DVX100 in Arctic Conditions

by Fred Thorsen
Dec. 3 2003

I'm back from shooting a behind-the-scenes doc on the making of a feature film in extreme conditions in the Canadian North. We ranged between 58 and 68 North latitude. Here's a summary of my experiences:

1. The weather turned out far worse than I expected. On the first day of the shoot, we had a blizzard. The following day dropped to -45 with the wind chill (-30 base temperature).

2. The only protection I could provide for this camera was to wrap it in a Kata rain cover to protect against wind, then fill it with Hot Shots (chemical heating pads). This worked great for the most part -- until I discovered that all five Hot Shots FROZE on the -45 day. So I realized that the camera was operating with no protection against the cold -- AND IT WORKED PERFECTLY. On the other hand, the tripod I had froze up and became virtually useless. Also, my eye actually froze to the chamois eyepiece I had attached to the viewfinder.*

3. All the footage turned out great -- particularly the footage of a period Inuit village complete with igloos. The 24P was marvellous. I left it on all default settings, as I was satisfied with the look this provided.

4. Design flaws certainly presented themselves as I was working in these harsh (and granted, unusual) conditions. Reaching in under the frozen rain cover for the zoom and focus control was difficult, so I left it wide. But any time I did need to reach in, I would invariably hit the audio level inputs, and accidentally change them. Wish they could be locked.

Also, I found that the viewfinder kept falling to the flat position (from its 45 degree angle). This was very annoying -- I wish there was a way of locking this as well.

5. Aside from these concerns, the experience was incredible. The camera appeared INDESTRUCTIBLE, and the footage turned out great. It was particularly nice to aim the camera on a professional, fully lit set, and see how good the 24P looked.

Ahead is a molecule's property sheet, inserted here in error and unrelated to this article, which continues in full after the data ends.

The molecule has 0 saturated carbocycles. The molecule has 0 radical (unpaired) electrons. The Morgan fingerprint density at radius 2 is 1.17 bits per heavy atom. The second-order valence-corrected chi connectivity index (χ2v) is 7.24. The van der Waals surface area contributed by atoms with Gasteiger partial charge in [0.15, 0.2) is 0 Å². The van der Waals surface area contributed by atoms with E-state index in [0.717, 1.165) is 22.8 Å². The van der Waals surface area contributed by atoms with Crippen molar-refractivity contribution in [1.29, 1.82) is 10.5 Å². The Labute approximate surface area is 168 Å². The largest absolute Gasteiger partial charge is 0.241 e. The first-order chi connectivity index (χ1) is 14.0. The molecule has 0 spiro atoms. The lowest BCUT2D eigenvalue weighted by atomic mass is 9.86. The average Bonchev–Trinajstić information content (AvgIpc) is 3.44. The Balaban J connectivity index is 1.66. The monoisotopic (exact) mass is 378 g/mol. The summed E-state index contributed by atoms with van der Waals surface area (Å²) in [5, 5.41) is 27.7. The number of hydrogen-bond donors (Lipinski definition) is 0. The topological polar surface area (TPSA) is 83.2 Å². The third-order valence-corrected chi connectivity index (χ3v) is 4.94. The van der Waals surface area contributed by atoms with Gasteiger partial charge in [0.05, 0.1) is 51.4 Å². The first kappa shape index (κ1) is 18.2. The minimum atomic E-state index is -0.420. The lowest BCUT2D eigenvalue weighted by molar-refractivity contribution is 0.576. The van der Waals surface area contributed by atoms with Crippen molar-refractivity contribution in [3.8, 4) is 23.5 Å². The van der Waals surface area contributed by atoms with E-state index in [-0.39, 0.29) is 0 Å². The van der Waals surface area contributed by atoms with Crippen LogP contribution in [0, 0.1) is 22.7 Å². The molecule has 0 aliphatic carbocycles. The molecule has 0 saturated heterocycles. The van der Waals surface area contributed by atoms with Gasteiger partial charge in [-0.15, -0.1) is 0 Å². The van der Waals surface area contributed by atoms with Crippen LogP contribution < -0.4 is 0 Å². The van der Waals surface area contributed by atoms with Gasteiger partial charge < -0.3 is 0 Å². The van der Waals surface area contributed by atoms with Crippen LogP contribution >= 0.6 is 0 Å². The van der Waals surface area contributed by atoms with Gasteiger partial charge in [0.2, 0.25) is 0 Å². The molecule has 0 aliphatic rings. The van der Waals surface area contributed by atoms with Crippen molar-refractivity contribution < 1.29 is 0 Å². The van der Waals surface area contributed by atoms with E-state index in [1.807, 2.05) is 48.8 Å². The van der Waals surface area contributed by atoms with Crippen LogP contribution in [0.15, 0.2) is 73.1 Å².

In my opinion, this camera is perfect for documentaries to be shot in Arctic conditions, sparing the expense and difficulty of shooting 16mm.

I used the 24P Standard mode, with 'Thick.' As the final market will be TV broadcast (along with the film's DVD), I felt this was sufficient. (Of course, I will go through a proper post -- online, color correction, etc.)

Prior to returning home from set (involving an hour's ride in "Tundra Buggies" and buses), I would leave the camera in a heavy duty airtight plastic bag, with a container of dessicant (water absorber) inside, then wrap that tightly inside two garbage bags. This allowed for the warming up of the camera to occur over a couple of hours. This avoided condensation upon returning the camera to room temperature.

I did mess this up on the first day, and suffered condensation. But I let the camera sit and dry for a while, and it operated perfectly, with no error message.

Out in the cold, I also accidentally stepped inside the warmer interior of a Tundra Buggy. = Instant fog on the lens.

Like an idiot, I jumped quickly back outside -- and of course, instant freezing of the fog. However, I simply took off the protective UV filter, gently removed the ice crystals, and everything was fine.

Lesson learned: once it's cold, let it stay cold; once it's warm, let it stay warm.

* I had a chamois leather eyecup over the supplied rubber eyecup; some moisture got on there (from my breath), and my eyebrow and the skin below my eye froze to it one morning when I pressed up against it. It certainly wasn't a medical emergency, but it was amusing.

letter from 2-pop.com DVX100 forum, reprinted by permission
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